Probiotics and prebiotics: can regulating the activities of intestinal bacteria benefit health?

BMJ 1999; 318 doi: http://dx.doi.org/10.1136/bmj.318.7189.999 (Published 10 April 1999)
Cite this as: BMJ 1999;318:999

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  1. George T Macfarlane, senior scientist,
  2. John H Cummings, senior clinical scientist.
  1. Medical Research Council Dunn Clinical Nutrition Centre, Cambridge CB2 2DH
  1. Correspondence to: Dr G T Macfarlane, Department of Molecular and Cellular Pathology, University of Dundee, Ninewells Hospital Medical School, Dundee DD1 9SY
  • Accepted 18 December 1998

The colonic microflora is important to health. The growth and metabolism of the many individual bacterial species inhabiting the large bowel depend primarily on the substrates available to them, most of which come from the diet. 1 2 This has led to attempts to modify the structure and metabolic activities of the community through diet—using probiotics and prebiotics. Probiotics are live microbial food supplements. The best known are the lactic acid bacteria and bifidobacteria, which are widely used in yoghurts and other dairy products (fig 1). These organisms are non-pathogenic and non-toxigenic,retain viability during storage, and survive passage through the stomach and small bowel. Prebiotics are non-digestible food ingredients which selectively stimulate the growth or activities, or both, of lactobacilli or bifidobacteria in the colon, thereby improving health.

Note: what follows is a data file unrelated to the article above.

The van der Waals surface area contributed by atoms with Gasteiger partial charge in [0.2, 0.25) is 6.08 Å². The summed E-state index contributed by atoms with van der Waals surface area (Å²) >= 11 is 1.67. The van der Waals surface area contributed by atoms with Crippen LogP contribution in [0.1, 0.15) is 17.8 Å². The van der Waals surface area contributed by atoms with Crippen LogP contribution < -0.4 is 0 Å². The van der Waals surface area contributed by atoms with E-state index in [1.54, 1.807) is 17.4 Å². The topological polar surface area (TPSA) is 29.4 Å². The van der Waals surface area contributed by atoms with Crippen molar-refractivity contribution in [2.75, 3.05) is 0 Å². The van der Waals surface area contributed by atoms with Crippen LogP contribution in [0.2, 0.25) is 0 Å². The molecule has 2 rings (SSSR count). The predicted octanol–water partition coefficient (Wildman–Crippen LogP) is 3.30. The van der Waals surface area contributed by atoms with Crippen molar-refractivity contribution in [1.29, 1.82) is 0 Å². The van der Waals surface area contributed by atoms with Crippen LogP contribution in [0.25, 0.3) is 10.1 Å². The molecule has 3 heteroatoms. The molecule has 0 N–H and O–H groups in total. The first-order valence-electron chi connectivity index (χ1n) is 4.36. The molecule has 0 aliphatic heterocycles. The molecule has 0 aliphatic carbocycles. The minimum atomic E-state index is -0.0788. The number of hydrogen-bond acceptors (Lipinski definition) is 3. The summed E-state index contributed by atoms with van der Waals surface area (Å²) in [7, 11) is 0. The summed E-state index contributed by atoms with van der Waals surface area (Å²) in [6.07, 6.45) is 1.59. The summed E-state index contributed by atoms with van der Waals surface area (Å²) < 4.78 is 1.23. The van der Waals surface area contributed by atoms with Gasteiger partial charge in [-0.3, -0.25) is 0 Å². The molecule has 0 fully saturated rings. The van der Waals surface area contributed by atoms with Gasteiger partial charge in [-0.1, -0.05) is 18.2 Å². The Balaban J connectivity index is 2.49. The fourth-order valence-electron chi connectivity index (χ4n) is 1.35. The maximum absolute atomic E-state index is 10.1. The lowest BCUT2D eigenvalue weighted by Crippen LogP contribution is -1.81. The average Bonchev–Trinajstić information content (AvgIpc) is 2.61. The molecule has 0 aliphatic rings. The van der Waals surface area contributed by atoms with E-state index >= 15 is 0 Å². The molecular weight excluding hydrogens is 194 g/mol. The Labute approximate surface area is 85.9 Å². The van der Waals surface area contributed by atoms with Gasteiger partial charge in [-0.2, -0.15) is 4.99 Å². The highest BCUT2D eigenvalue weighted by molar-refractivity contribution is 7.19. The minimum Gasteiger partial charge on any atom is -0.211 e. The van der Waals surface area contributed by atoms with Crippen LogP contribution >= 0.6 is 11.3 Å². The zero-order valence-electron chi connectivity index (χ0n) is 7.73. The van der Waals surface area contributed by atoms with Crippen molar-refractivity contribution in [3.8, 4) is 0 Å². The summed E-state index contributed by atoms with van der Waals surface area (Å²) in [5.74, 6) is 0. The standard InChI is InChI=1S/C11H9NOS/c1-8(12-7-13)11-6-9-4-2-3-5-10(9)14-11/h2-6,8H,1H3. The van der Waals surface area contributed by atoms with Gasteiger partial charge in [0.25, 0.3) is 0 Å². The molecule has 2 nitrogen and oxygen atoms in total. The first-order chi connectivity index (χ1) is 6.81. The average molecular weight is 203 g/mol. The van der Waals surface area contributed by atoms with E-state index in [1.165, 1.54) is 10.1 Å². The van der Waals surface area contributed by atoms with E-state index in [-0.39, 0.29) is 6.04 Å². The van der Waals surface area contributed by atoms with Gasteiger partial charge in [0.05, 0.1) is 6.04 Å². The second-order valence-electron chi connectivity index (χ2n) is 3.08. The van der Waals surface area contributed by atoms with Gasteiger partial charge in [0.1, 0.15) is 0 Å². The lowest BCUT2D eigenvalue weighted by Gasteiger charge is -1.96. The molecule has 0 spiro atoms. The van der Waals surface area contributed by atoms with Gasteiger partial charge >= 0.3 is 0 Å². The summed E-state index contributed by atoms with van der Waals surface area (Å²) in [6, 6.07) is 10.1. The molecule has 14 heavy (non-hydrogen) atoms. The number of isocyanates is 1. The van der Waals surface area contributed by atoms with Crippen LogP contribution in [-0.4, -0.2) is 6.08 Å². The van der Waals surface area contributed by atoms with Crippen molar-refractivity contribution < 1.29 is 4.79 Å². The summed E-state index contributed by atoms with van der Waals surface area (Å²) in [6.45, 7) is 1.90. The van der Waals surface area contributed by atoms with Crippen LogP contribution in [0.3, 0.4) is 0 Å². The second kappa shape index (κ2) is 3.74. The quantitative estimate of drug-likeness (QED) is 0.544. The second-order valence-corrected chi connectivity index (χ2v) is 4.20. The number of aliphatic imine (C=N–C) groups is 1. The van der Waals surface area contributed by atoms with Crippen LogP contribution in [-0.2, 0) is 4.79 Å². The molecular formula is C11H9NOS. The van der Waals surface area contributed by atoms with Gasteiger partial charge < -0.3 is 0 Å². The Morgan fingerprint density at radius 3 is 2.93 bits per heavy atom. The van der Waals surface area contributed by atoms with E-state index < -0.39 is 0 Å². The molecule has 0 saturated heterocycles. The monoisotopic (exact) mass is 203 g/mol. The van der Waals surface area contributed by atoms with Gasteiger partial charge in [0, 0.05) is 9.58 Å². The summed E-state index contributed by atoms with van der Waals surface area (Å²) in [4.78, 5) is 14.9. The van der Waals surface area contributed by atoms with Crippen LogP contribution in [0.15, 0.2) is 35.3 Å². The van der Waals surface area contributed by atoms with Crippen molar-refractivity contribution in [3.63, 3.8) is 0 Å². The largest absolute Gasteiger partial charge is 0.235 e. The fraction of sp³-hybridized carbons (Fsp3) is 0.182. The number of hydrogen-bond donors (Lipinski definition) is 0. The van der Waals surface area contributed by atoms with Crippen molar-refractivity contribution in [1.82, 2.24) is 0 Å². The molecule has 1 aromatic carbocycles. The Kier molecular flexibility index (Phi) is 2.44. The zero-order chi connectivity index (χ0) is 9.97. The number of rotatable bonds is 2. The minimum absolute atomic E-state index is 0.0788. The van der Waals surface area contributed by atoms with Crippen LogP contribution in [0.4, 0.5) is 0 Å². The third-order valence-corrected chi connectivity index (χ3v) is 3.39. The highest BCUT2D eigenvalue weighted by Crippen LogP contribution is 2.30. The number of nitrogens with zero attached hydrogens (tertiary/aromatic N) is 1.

Summary points

  • Microflora of the large intestine complete digestion through fermentation, protect against pathogenic bacteria and stimulate development of the immune system

  • Probiotics and prebiotics in the diet can modify the composition and some metabolic activities of the microflora

  • Probiotics are generally the live micro-organisms in foods such as yoghurts; they survive passage through the gut and temporarily bring the benefits of the normal gut flora

  • Probiotics have been used to treat or prevent diarrhoea and to improve symptoms in lactose intolerance

  • Prebiotics are non-digestible oligosaccharides that can stimulate selectively the growth of probiotic-like bacteria normally present in the gut

  • Many claims for the potential health benefits of prebiotics remain unproved

Fig 1

A selection of “bio” yoghurts available in supermarkets

The probiotic concept

Since probiotics do not permanently colonise the host, they need to be ingested regularly for any health promoting properties to persist. Most studies on probiosis have been observational rather than mechanistic, and thus the processes responsible for many probiotic phenomena are seldom explained. Some probiotics are members of the normal colonic microflora and are not …

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